The interactions of plant growth regulators and H2O2 during germination improvement of sweet corn seed through spermidine application

  • Yutao Huang
  • Yuchan Zhang
  • Canhong Gao
  • Zhan Li
  • Yajing Guan
  • Weimin Hu
  • Jin Hu
Original paper
  • 2 Downloads

Abstract

Low seed vigor was the main constraint on the production of sweet corn in China. Spermidine (Spd) was proved to enhance sweet corn seed germination. However, little was known about the metabolisms and interactions of plant growth regulators (PGRs) and H2O2 in the enhancement of Spd upon sweet corn seed germination. Spd, GA, C2H4 and H2O2 soaking treatments significantly enhanced seed vigor; while their respective biosynthesis inhibitors and ABA significantly declined seed vigor. Besides, as compared with control, seed vigor showed no significant difference in Spd+ProG (prohexadione-calcium, the inhibitor of GA), however it decreased significantly in Spd+ABA. The seed vigor treated by Spd+AVG (aviglycine hydrochloride, the inhibitor of C2H4) and Spd+NAC (n-acetyl-l-cysteine, a scavenger of H2O2) were significantly lower than those soaked in Spd solution, but still significantly higher than the control. Spd+NAC with significantly lower H2O2 content still up-regulated GA and C2H4 contents and down-regulated ABA content during seed germination. The results suggested that it was Spd rather than H2O2 (produced through Spd) made a direct effect on PGRs metabolism regulation in seed germination enhancement by Spd. The metabolism of GA and ABA played crucial rolesas compared with C2H4 and H2O2. Besides, complicated PGRs interactions and crosstalk between H2O2 and PGRs existed during sweet corn seed germination after Spd soaking, and ABA might be a key hormone in this process.

Keywords

Seed vigor Zea mays H2O2 Plant growth regulation Polyamines Crosstalk 

Notes

Acknowledgements

This study was funded by the National Natural Science Foundation of China (Nos. 31671774, 31371708, 31201279), Zhejiang Provincial Natural Science Foundation (Nos. LY15C130002, LZ14C130002), Dabeinong Funds for Discipline Development and Talent Training in Zhejiang University and Jiangsu Collaborative Innovation Center for Modern Crop Production, P. R. China.

Compliance with ethical standards

Conflict of interest

The authors declare that they have no conflict of interest.

References

  1. Arc E, Sechet J, Corbineau F, Rajjou L, Marion-Poll A (2013) ABA crosstalk with ethylene and nitric oxide in seed dormancy and germination. Front Plant Sci 4:63PubMedPubMedCentralGoogle Scholar
  2. Argueso CT, Hansen M, Kieber JJ (2007) Regulation of ethylene biosynthesis. J Plant Growth Regul 26:92–105CrossRefGoogle Scholar
  3. Barba-Espín G, Diaz-Vivancos P, Belghazi M, Job C, Hernández J (2011) Understanding the role of H2O2 during pea seed germination: a combined proteomic and hormone profiling approach. Plant Cell Environ 34:1907–1919CrossRefPubMedGoogle Scholar
  4. Bewley JD, Bradford KJ, Hilhorst HWM, Nonogaki H (2013) Seeds: physiology of development, germination and dormancy. Seed Sci Res 23:289CrossRefGoogle Scholar
  5. Cadman CS, Toorop PE, Hilhorst HW, Finch-Savage WE (2006) Gene expression profiles of Arabidopsis Cvi seeds during dormancy cycling indicate a common underlying dormancy control mechanism. Plant J 46:805–822CrossRefPubMedGoogle Scholar
  6. Calvo AP, Nicolas C, Nicolas G, Rodriguez D (2004) Evidence of a cross-talk regulation of a GA20-oxidase (FsGA20ox1) by gibberellins and ethylene during the breaking of dormancy in Fagussylvatica seeds. Physiol Plant 120:623–630CrossRefPubMedGoogle Scholar
  7. Cao DD, Hu J, Gao CH, Guan YJ, Zhang S, Xiao JF (2008) Chilling tolerance of maize (Zea mays L.) can be improved by seed soaking in putrescine. Seed Sci Technol 36:191–197CrossRefGoogle Scholar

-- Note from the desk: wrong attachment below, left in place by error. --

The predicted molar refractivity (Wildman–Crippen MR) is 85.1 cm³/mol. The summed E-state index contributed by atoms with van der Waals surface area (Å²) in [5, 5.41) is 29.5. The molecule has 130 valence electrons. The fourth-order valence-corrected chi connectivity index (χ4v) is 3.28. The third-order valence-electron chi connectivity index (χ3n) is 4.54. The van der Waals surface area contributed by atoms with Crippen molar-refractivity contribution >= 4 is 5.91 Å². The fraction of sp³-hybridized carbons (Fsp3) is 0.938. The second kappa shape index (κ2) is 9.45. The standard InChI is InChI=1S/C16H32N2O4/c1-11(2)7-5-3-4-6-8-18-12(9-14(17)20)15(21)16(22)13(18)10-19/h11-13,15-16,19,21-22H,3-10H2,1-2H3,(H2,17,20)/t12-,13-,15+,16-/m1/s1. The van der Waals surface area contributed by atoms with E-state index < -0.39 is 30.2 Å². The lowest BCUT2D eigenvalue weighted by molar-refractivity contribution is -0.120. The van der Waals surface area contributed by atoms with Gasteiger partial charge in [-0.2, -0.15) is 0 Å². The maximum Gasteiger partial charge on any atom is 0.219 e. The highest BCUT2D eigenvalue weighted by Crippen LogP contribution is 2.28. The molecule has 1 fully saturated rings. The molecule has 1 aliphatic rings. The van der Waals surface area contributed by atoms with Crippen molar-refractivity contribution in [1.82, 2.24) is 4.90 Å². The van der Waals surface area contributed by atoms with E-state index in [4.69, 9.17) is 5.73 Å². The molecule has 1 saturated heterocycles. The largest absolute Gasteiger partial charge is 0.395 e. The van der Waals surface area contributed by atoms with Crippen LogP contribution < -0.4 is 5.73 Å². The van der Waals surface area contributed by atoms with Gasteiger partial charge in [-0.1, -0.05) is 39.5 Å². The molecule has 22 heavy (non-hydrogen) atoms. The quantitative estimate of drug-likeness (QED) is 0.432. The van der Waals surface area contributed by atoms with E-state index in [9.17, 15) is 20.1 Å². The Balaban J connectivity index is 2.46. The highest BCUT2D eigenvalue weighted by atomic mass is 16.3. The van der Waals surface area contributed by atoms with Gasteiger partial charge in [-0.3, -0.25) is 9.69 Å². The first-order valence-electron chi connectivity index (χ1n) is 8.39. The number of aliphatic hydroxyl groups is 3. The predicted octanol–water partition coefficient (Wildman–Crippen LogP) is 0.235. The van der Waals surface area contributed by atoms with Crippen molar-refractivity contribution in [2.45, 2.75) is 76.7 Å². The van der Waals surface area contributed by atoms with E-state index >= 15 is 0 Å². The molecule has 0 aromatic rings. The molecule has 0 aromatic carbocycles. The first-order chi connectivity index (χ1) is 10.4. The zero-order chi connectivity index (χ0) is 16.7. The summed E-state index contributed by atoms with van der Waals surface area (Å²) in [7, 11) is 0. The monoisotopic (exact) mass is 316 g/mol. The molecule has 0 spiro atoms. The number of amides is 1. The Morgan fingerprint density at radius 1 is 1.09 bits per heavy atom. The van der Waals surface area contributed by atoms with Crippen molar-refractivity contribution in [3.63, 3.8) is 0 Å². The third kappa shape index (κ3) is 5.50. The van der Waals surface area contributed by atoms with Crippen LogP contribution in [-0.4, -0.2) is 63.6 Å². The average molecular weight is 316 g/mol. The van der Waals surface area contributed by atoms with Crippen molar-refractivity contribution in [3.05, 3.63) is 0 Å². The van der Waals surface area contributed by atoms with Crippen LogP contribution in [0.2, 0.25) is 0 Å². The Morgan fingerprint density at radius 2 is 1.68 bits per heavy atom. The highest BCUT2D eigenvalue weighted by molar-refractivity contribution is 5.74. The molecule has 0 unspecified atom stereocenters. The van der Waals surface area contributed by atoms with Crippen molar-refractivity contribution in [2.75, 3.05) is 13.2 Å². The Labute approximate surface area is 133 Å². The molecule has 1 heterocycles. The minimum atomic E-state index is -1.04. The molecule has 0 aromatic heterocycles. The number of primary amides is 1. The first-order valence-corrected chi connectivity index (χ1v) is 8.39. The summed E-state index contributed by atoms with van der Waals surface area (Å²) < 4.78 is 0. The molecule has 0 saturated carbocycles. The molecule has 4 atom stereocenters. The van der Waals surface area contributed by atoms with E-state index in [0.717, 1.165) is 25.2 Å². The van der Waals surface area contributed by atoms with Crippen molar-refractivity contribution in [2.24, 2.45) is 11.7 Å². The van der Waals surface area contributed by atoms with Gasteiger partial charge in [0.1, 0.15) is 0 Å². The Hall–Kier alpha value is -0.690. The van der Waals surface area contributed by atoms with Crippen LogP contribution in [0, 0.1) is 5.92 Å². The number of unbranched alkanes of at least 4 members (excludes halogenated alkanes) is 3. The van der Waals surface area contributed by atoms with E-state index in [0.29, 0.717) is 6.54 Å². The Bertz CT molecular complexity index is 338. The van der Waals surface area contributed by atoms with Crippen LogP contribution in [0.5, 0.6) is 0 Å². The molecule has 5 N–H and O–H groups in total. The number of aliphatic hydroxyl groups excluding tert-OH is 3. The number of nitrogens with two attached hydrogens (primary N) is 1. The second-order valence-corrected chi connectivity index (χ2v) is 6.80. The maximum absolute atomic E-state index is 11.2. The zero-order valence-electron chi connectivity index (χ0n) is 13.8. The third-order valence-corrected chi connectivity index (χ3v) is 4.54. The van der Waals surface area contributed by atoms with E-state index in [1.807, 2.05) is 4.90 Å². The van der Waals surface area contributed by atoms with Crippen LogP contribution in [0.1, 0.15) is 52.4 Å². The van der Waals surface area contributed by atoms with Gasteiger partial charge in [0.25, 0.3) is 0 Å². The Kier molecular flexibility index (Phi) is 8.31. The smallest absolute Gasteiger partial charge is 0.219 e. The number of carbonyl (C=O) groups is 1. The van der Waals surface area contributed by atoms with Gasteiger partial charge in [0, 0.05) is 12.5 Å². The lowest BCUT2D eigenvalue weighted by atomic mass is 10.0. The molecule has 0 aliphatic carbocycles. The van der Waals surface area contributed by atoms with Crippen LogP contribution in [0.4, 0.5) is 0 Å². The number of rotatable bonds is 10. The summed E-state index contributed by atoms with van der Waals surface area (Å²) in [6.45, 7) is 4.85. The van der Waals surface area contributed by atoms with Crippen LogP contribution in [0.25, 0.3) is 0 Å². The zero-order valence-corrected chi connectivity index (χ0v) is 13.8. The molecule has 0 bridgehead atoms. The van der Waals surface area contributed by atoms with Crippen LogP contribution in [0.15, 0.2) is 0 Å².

8. Carrera E, Holman T, Medhurst A, Dietrich D, Footitt S, Theodoulou FL, Holdsworth MJ (2008) Seed after-ripening is a discrete developmental pathway associated with specific gene networks in Arabidopsis. Plant J 53:214–224CrossRefPubMedPubMedCentralGoogle Scholar
  9. Deng XP, Xia Y, Hu W, Zhang HX, Shen ZG (2010) Cadmium-induced oxidative damage and protective effects of N-acetyl-l-cysteine against cadmium toxicity in Solanumnigrum, L. J Hazard Mater 180:722–729CrossRefPubMedGoogle Scholar
  10. Finkelstein RR, Gampala SSL, Rock CD (2002) Abscisic acid signaling in seeds and seedlings. Plant Cell 14:S15-S45CrossRefPubMedCentralGoogle Scholar
  11. Finkelstein R, Reeves W, Ariizumi T, Steber C (2008) Molecular aspects of seed dormancy. Plant Bio l59:387CrossRefGoogle Scholar
  12. Fontaine O, Himmelbach A, Yang Y, Grill E (2003) Relay and control of abscisic acid signaling. Curr Opin Plant Bio l6:470–479Google Scholar
  13. Galston AW (1983) Polyamines as modulators of plant development. Bioscience 33:382–388CrossRefGoogle Scholar
  14. Gómez-Jiménez MDC, García-Olivares E, Matilla AJ (2001) 1-Aminocyclopropane-1-carboxylate oxidase from embryonic axes of germinating chick-pea (Cicerarietinum L.) seeds: cellular immunolocalization and alterations in its expression by indole-3-acetic acid, abscisic acid and spermine. Seed Sci Res 11:243–253Google Scholar
  15. Gonzalez ME, Marco F, Minguet EG, Carrasco-Sorli P, Blázquez MA, Carbonell J, RuizOA PieckenstainFL (2011) Perturbation of spermine synthase gene expression and transcript profiling provide new insights on the role of the tetraamine spermine in Arabidopsis thaliana defense against Pseudomonas viridiflava. Plant Physiol 156:2266–2277CrossRefPubMedPubMedCentralGoogle Scholar
  16. Hedden P, Thomas SG (2012) Gibberellin biosynthesis and its regulation. Biochem J 444:11–25CrossRefPubMedGoogle Scholar
  17. Hilhorst HWM (1995) A critical update on seed dormancy. I. Primary dormancy. Seed Sci Res 5:61–73CrossRefGoogle Scholar
  18. Holdsworth MJ, Bentsink L, Soppe WJJ (2008) Molecular networks regulating Arabidopsis seed maturation, afterripening, dormancy and germination. New Phytol 179:33–54CrossRefPubMedGoogle Scholar
  19. Huang AX, She XP, Cao BH, Ren Y (2011) Distribution of hydrogen peroxide during adventitious roots initiation and development in mung bean hypocotyls cuttings. Plant Growth Regul 64:109–118CrossRefGoogle Scholar